George's Story
I left in my school uniform - It was about eight o'clock at night in the middle of winter when i left home

My father thought the Jehovah’s Witnesses were a bunch of crackpots and he was disappointed when I turned to it. I idolised my father, but I sensed very early that I was a disappointment to him because I wasn’t going to be an All Black or a rugby league player. I was a little bible-reading nerd who won chess competitions.

I was nearly 15 when I told my father I wanted to get baptised (I wanted to get baptised by 1975 so I would survive and not be counted with those who would be destroyed). He said no. I said, “Well, I’m going to”. He said, “If you do you won’t be living here”. I said, ‘That’s fine’. So he said, “Well, you leave now then”. I was only allowed to take what I had on, so I left in my school uniform, and was only allowed to take my school books. He told me “don’t ever come back”.

It was about eight o’clock at night in the middle of winter when I left home. I walked down the road and met a Maori guy I knew from the fish shop. He invited me to stay at his place with him and his older sister and her husband. He made this announcement that I was coming to stay for a few days. I ended up staying there for nearly two years and becoming part of the family.

Luckily I had been working from the age of nine. I was hungry for money, and I always had more than my Dad, so that was an irritation for him. I had some legitimate jobs, like a milk run and working at the local fish shop. But I had also been stealing pornography from shops and selling it to other kids.

I kept working at the fish and chip shop and going to church meetings. From time to time I went home, when Dad wasn’t around, to see the three babies and have a cup of tea with Mum. I stayed at school, but I had no real direction and no one to direct me. I still thought it didn’t matter if I passed School Certificate because the end of the world was coming. I did my English exam in three quarters of an hour and went surfing - showing off to my mates. I only got 49 percent even though I’d got 86 percent in an informal exam the previous year. The staff wanted me to go for a recount, but I was too humiliated. I went into the second-year fifth, but I could only stomach it for six months before I left.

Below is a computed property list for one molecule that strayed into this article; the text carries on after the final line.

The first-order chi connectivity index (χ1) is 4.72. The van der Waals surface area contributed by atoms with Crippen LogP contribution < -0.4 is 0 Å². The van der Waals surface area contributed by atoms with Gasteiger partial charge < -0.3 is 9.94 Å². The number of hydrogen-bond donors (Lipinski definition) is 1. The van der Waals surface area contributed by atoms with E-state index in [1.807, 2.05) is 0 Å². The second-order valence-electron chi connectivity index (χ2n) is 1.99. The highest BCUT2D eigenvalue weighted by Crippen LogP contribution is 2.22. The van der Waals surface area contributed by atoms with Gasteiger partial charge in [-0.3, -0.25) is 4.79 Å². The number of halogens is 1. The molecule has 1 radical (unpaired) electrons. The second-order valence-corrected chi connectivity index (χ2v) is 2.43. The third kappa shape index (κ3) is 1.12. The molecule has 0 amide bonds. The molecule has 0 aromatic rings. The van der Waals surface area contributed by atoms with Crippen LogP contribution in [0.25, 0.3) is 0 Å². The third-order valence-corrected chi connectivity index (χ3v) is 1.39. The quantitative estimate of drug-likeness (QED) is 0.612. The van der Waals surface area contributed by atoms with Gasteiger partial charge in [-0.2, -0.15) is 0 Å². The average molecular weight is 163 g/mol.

I knew nothing of the outside world because we’d been such a sheltered family. I didn’t know about adult responsibilities or paying your share. So when this Maori guy asked me to contribute, I was outraged. I didn’t understand that people pay for things – even though I’d been one of the top students in Commerce.

I left town and went to stay with my oldest sister in the city. She had crept away from home when she was 17 because she was pregnant to her boyfriend. I helped her. I knew all the creaking floor boards and how to unlock the door without it squeaking, so I guided her out late one night, and she married her boyfriend – much to my parents’ displeasure.

She had been the most mistreated of all of us, but she was very gentle with her four boys. I took a lot from that because I felt I was a fairly gentle person too. She had a very caring spirit towards her kids. Sometimes she’d strap them, but she didn’t reach for the jug cord. She’d usually use other measures like prohibiting their privileges. It was so balanced, so nice. Her boys got to adolescence and started flexing their muscles and wanting more independence, but she held them so well. She was always into their sport, always out on the field with them, and most of them became rugby league stars. She was always talking to them and encouraging them, and they all love her.

I don’t know if there is such a thing as attracting violence, but she seemed to. Every man in her life was violent to her – until she got into her mid-forties and began to pick older men who allowed her to have her own opinions and to take the lead role in most things.

I used to get irritated when I visited my parents and they said derogatory things about her. They were still going on about her stealing biscuits when she was young. I wondered if they were completely insane and whether they loved any of their children.

Some of my siblings turned out to be cruel to their kids too. They seemed to be living devout lives, but behind closed doors they were different people, and it really shocked me that they followed my mother’s behaviour.

After I moved to the city, I hit obstacles all the way. I had no skills, and I couldn’t hold down a job because I resented authority. I always felt I was smarter than the bosses, and I didn’t understand that you’ve got to follow the chain of command.

I often lost jobs because I’d get into a rage. I’d feel this dead cold feeling coming over me. It was almost paralysing in a sense, but it felt good. It didn’t feel good having to hold it back. Sometimes I would just give vent to it and let it run – and lose my job as a result.